However, once the backtest is complete we're able to use backtest/output.py to produce the following performance chart:

Performance chart of the GBP/USD and EUR/USD MovingAverageCrossover for the period April 2015 - May 2015.

Clearly the performance is not great as the strategy remains almost entirely "underwater" as time goes on. That being said, we shouldn't expect much from such a basic strategy on high-frequency tick data. In the future we are going to be looking at far more sophisticated approaches to trading at this time scale.

Hopefully it will provide a useful starting point for developing more sophisticated strategies. I'm looking forward to seeing what others come up with in the near future!

## Next Steps

At this stage there is a list of issues over on Github that need attention. I'm going to be slowly working through those in the next month.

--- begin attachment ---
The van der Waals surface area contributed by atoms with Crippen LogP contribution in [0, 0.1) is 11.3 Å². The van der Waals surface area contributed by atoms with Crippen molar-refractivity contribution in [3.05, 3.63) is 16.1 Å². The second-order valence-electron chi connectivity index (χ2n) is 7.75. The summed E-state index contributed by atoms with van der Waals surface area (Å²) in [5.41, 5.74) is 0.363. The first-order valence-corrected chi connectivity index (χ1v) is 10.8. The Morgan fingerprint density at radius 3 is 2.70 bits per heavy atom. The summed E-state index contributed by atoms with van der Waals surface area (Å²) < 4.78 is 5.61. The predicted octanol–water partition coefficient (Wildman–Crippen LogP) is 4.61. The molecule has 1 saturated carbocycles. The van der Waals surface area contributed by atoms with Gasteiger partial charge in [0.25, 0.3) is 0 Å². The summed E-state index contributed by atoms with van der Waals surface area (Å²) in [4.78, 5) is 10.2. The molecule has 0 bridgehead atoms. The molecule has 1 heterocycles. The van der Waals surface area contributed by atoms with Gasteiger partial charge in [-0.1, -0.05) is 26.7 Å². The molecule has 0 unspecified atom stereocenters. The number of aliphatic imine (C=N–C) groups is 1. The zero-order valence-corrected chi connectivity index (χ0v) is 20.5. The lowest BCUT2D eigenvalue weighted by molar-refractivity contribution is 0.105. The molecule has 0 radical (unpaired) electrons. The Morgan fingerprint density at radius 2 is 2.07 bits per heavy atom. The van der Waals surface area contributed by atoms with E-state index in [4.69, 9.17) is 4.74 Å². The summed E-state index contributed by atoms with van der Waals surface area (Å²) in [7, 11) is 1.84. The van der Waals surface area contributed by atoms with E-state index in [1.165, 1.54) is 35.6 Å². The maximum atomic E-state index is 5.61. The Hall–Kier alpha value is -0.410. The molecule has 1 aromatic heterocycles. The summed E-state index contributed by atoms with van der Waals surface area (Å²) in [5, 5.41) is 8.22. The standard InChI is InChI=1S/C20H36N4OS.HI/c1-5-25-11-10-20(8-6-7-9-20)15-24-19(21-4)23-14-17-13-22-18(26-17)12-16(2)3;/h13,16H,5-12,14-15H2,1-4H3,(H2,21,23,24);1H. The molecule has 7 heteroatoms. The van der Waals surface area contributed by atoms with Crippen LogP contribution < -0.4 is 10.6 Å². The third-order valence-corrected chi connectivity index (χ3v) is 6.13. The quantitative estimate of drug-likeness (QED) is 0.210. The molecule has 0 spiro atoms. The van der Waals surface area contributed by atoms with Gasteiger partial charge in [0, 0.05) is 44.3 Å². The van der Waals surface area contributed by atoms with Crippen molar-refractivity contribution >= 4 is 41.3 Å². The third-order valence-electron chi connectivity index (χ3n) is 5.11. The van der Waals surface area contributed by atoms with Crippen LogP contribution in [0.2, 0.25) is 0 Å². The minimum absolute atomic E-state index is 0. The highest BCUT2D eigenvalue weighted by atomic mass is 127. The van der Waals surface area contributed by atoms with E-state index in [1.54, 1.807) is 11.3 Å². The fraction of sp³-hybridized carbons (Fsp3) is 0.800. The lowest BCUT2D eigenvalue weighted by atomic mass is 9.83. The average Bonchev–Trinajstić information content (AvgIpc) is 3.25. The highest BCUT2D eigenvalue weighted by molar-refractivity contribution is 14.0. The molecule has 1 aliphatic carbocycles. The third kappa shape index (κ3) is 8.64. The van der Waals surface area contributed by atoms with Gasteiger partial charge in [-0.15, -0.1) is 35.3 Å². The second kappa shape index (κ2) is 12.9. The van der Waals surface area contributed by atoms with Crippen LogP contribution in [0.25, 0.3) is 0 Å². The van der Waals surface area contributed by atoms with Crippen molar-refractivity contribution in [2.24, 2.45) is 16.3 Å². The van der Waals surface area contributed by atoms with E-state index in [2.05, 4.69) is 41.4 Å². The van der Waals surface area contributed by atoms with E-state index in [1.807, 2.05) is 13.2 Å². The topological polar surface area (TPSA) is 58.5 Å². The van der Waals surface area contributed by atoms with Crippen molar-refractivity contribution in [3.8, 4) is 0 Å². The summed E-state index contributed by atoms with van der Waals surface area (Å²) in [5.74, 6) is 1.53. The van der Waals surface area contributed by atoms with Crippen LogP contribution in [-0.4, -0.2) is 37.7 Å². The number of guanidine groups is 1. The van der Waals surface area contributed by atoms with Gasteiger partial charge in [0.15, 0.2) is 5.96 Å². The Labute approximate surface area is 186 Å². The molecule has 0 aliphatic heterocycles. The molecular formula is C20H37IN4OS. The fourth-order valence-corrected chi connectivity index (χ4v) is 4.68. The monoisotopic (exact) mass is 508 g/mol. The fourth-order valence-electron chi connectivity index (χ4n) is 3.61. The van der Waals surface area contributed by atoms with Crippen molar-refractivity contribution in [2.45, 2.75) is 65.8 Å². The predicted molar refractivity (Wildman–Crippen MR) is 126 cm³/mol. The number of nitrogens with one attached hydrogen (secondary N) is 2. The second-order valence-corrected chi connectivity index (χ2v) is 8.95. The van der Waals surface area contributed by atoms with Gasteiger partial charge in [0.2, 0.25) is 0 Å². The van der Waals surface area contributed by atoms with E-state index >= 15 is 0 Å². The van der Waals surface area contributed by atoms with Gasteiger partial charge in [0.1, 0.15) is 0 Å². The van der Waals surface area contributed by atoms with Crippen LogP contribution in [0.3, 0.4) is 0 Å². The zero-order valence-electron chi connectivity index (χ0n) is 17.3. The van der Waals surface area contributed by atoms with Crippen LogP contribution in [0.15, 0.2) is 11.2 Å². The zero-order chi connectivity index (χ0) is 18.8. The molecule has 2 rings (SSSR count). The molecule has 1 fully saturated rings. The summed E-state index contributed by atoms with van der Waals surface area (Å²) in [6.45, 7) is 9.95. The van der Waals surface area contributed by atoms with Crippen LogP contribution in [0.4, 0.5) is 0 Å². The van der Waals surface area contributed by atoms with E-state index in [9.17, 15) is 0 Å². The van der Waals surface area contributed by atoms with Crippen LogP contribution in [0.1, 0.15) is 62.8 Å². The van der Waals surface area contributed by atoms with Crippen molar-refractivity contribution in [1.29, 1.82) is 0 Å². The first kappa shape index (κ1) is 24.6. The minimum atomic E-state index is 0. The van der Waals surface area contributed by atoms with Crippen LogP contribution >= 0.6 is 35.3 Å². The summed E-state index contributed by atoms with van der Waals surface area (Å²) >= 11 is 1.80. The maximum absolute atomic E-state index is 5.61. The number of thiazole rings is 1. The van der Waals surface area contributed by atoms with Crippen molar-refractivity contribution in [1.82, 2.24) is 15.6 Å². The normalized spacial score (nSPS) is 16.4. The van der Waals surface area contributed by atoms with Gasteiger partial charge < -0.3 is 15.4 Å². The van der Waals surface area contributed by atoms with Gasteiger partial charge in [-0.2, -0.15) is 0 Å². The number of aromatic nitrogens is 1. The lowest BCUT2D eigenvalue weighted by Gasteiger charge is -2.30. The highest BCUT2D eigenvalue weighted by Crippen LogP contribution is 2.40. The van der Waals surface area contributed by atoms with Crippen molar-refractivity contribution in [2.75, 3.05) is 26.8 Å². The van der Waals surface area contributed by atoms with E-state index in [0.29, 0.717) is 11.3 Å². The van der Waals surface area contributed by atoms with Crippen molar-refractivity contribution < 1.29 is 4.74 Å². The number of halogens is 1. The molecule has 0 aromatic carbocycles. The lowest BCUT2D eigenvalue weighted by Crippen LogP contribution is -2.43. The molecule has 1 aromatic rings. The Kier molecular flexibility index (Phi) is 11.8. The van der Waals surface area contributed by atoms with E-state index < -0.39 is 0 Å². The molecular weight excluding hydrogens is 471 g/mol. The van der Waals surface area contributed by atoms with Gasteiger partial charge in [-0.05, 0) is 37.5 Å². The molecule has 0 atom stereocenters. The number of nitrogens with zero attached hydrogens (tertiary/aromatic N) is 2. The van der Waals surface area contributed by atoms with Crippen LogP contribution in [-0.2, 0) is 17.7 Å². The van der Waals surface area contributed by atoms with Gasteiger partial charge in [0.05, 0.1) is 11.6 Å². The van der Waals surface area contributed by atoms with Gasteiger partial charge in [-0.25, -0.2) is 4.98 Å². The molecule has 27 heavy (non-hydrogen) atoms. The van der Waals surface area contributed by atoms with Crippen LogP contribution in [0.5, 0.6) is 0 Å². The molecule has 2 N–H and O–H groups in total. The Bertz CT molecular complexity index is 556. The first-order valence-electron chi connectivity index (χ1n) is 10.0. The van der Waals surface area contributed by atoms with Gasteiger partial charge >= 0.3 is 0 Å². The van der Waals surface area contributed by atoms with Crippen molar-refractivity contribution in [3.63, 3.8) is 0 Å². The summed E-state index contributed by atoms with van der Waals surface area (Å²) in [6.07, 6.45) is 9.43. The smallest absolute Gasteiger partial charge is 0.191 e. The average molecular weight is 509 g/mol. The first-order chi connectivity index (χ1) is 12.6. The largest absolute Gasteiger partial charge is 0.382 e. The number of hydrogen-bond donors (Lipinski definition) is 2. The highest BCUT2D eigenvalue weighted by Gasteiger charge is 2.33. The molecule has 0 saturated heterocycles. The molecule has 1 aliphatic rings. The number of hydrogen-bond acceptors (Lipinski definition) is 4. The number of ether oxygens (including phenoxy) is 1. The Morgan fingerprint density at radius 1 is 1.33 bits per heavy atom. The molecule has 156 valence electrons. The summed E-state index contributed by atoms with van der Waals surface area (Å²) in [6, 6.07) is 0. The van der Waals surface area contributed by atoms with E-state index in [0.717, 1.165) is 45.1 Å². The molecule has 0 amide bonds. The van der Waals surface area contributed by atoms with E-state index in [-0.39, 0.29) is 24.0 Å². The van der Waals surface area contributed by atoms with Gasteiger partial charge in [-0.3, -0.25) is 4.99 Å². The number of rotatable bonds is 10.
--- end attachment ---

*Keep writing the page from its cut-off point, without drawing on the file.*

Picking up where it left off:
In particular I would like to make the system a lot faster, since it will allow parameter searches to be carried out in a reasonable time. While Python is a great tool, it's one drawback is that it is relatively slow when compared to C/C++. Hence I will be carrying out a lot of profiling to try and improve the execution speed of both the backtest and the performance calculations.

In addition, I've had some comments from people suggesting that they'd like to see more varied order types than the simple Market Order. For carrying out proper HFT strategies against OANDA we are going to need to use Limit Orders. This will probably require a reworking of how the system currently executes trades, but it will allow a much bigger universe of trading strategies to be carried out.

Please get in touch at mike@quantstart.com if you have any suggestions, comments or bug reports. I'm always eager to hear how people have ended up using QSForex and what modifications have been made.